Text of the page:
Edward Snowden spy inquiries: Watching the watchers

The inquiry reports into Kiwi issues raised by NSA whistleblower Edward Snowden are nearly complete. Gwyn's reports are likely to shed great light on how our intelligence agencies operate.

When Edward Snowden’s NSA haul finally turned out a few New Zealand documents, it created an awesome and instant workload for Cheryl Gwyn.

The new Inspector General of Intelligence and Security suddenly had her hands filled. That was almost two years ago.

The first report due to come back is that into surveillance by the Government Communications Security Bureau on the Pacific.

It was sparked by the first stories in a series of NZ Herald articles based on Snowden documents taken from the National Security Agency in the United States.

The documents spoke of the GCSB moving to “full-take collection” in 2009. “Full take” fits with the imperative in other Snowden documents. “Collect it all, sniff it all; know it all, exploit it all,” one Snowden slide revealed.

Our role in this is as a member of the Five Eyes spying club, along with Australia, Canada, the US and the UK. The GCSB’s role includes surveillance targets across the Pacific, and fits with the Five Eyes imperative to cover the entire globe.

When Gwyn reports, there’s a couple of things we need to get clear.

Dodgy maths?

First is what I believe to be the dodgy maths Dr Michael Cullen and Dame Patsy Reddy offered in their review of the laws governing our security agencies.

According to the review’s report, the GCSB intercepts communications from a specific number of satellites. The GCSB has responsibility for about 120 satellites in fixed orbit above the Pacific - about a quarter of the world’s total number of such satellites.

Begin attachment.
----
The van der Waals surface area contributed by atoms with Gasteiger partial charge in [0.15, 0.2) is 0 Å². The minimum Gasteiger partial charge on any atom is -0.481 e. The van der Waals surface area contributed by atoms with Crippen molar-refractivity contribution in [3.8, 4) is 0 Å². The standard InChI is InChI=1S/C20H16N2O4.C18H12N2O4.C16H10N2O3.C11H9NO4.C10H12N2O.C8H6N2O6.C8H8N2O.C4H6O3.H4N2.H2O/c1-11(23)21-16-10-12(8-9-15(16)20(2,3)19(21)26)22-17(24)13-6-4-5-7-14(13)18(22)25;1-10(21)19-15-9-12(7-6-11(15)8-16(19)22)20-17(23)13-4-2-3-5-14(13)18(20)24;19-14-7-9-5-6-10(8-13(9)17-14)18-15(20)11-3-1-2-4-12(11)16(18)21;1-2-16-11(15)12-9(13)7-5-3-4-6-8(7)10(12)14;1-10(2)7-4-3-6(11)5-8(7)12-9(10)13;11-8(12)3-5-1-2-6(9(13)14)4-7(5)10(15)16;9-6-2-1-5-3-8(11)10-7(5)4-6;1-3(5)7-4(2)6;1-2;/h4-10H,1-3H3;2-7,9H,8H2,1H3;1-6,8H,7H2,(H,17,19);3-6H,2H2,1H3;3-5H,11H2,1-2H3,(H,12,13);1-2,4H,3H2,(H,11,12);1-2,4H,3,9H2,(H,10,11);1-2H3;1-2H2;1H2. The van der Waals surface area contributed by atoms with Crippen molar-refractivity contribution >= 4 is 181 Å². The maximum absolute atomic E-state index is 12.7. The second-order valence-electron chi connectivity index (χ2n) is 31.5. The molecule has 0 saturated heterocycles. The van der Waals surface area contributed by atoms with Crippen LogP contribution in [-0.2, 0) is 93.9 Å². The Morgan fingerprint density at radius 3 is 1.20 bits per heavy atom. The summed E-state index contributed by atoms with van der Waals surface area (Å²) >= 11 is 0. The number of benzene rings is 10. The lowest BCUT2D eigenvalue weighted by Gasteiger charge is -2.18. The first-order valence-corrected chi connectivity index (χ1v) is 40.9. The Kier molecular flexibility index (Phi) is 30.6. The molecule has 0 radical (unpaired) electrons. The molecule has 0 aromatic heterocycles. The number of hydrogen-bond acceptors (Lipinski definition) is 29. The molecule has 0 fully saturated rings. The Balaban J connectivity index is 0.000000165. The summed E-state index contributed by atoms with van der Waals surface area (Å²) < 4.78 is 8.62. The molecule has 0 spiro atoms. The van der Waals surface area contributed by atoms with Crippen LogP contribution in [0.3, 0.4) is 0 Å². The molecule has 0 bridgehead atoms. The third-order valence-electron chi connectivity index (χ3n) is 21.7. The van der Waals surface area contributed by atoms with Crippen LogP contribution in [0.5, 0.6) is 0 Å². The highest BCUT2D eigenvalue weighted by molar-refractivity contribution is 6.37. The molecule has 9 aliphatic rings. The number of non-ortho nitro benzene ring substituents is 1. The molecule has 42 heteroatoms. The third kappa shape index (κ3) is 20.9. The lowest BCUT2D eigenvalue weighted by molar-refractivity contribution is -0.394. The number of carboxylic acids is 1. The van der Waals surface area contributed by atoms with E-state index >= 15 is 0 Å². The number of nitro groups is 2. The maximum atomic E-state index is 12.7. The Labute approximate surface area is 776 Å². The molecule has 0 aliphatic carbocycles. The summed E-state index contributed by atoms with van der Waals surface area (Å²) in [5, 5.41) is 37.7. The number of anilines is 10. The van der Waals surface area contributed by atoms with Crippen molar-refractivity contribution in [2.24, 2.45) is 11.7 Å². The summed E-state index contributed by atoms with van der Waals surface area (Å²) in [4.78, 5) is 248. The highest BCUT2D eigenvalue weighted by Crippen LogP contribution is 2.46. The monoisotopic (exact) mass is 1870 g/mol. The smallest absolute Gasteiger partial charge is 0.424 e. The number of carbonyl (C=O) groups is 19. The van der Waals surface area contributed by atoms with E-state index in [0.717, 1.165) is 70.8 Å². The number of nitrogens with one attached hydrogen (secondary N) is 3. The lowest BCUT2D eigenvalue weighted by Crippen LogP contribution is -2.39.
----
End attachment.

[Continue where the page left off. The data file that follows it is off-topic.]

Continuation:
The review said about one billion communication events passed through those satellites each day.

It then stated:

“We were told the proportion of those 1 billion communications that are actually intercepted equates to roughly one half of a bucket of water out of an Olympic-sized swimming pool.”

There 2.5 million litres in an Olympic-size pool and about 5 litres in a half-bucket. It works out at 0.0002%. If the GCSB’s assessment of one billion “communications events” on those satellites daily is accurate, it means it is only capable of intercepting 2000 of those.

That’s an awfully big agency to exist to “intercept” just 2000 communication events a day. I don’t believe it.

Mass surveillance?

The second thing to consider is that Gwyn’s report will likely show we have moved beyond the question of whether all our communications are scooped up.

The Cullen report stated:

“The reality of modern communications is that it is often not possible to identify and copy a specific communication of interest in isolation. If a particular satellite might carry a relevant communication, the GCSB cannot search for that communication before interception occurs.”

At the press conference presenting the report, Sir Michael was asked:

“So it’s more mass collection than mass surveillance?”